Properly Setting Minimum and Maximum Stock Quantities (Part 2)
By Jon and Matt Schreibfeder

Note for our Readers using Epicor ERP Systems – Jon and Matt will be speaking at both the Epicor Insights Convention in Las Vegas and the Prophet 21 User Group Connect Conference in Dallas. Please let us know if you will be attending these meetings. We would love to have a chance to meet you!

Last month, we began a discussion of properly maintaining replenishment parameters for stocked inventory items. That is, deciding when to replenish your inventory of products and how much to order from your supplier. This month, we are going to discuss a critical element of the minimum quantity: safety stock. That is the “insurance inventory” you maintain to prevent stockouts due to unusual usage or delays in receiving a replenishment shipment from the vendor.

If safety stock quantities are too low, they will not provide adequate insurance to protect customer service. If safety stock quantities are too high, part of your inventory investment will be tied up in non-productive stock. This excess inventory will not contribute to your efforts in achieving the goal of effective inventory management.

There is a simple, best practice analysis that will help ensure that the safety stock quantity you maintain for each item is “just right”. It is called residual inventory analysis, and the steps are:

1. For each item, the forecast quantity, actual quantity sold or used and the safety stock quantity for each of the previous three months.

2. For each item in each month, add the safety stock quantity to the forecast to equal the planned total available stock for the month:

Forecast + Safety Stock = Planned Total Available Stock for the Month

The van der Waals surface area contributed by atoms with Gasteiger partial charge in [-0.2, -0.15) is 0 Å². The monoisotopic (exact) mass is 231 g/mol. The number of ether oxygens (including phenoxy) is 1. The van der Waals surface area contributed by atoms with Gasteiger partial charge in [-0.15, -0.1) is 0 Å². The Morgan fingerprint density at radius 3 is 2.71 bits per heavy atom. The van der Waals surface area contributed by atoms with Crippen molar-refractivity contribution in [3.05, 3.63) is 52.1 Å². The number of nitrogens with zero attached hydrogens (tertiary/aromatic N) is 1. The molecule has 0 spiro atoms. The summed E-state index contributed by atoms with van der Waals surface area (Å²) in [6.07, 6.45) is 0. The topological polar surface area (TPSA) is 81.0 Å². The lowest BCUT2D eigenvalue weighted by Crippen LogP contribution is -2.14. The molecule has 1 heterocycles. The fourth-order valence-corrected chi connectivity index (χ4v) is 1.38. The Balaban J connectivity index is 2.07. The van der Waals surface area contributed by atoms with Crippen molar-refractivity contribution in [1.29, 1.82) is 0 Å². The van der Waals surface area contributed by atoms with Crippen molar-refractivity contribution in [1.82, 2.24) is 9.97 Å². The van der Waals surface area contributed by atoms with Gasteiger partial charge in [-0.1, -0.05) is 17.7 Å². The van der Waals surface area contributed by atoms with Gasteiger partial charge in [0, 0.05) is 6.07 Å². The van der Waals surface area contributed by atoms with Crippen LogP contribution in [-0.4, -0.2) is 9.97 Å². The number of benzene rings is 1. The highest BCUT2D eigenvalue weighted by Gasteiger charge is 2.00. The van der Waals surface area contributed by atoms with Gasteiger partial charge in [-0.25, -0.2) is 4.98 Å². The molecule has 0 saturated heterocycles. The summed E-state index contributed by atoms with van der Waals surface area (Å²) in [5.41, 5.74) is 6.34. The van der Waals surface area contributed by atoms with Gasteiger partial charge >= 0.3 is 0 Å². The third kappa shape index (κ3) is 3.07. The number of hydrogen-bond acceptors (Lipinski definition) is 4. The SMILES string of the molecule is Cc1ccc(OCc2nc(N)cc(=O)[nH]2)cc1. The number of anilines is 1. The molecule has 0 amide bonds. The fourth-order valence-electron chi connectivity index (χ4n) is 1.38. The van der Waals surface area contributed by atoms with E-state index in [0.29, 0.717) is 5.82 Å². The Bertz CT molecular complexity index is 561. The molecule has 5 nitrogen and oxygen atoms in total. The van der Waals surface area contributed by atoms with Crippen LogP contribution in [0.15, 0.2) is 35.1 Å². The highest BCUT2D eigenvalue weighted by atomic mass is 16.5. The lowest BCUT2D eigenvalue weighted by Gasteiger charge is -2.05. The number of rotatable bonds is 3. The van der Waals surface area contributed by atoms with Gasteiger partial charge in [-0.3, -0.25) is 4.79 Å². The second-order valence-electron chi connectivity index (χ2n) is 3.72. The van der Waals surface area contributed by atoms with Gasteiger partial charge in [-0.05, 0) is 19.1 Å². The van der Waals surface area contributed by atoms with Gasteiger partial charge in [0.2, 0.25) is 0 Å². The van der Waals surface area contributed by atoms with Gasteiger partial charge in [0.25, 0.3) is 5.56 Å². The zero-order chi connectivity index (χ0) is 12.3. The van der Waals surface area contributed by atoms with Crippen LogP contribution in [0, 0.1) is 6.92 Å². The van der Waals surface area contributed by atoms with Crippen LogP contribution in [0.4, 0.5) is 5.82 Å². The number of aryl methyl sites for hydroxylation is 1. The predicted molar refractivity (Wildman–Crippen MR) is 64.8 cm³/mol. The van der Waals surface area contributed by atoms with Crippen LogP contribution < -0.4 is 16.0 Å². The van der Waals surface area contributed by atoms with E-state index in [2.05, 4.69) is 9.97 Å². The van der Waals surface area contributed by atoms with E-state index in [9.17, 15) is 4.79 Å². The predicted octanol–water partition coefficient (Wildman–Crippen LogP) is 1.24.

This is the quantity you are intending to sell or use plus your insurance stock to cover unanticipated demand or delays in receiving replenishment shipments.

3. Subtract from this quantity, the actual usage quantity for the month. The result is called “residual inventory”.

Planned Total Available Stock for the Month – Usage = Residual Inventory.

4. Convert the residual inventory quantity into a number of day’s supply, divide the monthly forecast by 30:

Residual Inventory ÷ (Forecast ÷ 30) = Residual Inventory Day’s Supply

In a specific month, if the residual inventory is less than a minimum number of day’s supply (three or four days is a typical number) the forecast plus safety stock quantity probably was not adequate to meet actual usage resulting in a potential stockout. Why not base this analysis on zero day’s supply? Because you might have experienced some lost sales because the on-hand quantity was not adequate to meet a customer need (e.g., they wanted 5 pieces but you only had one piece of the item in stock) and the customer didn’t place an order.

5. Calculate how many potential stockouts occurred during the previous three months and divide this quantity by the number of possible stockouts. For example:

12,000 products with sales in 3 months = 12,000 possible stock outs
600 residual inventory values less than a three day supply (potential stock outs)
Potential Stockout percentage = 600 ÷ 12,000 = 5%

The customer service level is the inverse of the stockout percentage or 95%. This means that 95% of the time you should have adequate stock to meet customers’ expectations of product availability.

Most organizations cannot afford the inventory to maintain a consistent customer service level for all items near 100%. But some items are more important in satisfying customer needs than other products and require more safety stock. If residual inventory analysis shows that a product consistently has a residual inventory quantity representing more than an “x” day (typical value is 21 day) supply, consider reducing the safety stock quantity for this item and invest the money saved in additional safety stock for a critical product that has recently experienced one or more stockouts.

In today’s competitive environment, it is critical to make sure that every dollar invested in inventory is contributing to achieving the goal of effective inventory management. Maintaining accurate anticipated lead times and fine-tuning safety stock quantities with residual inventory analysis are valuable tools in this effort.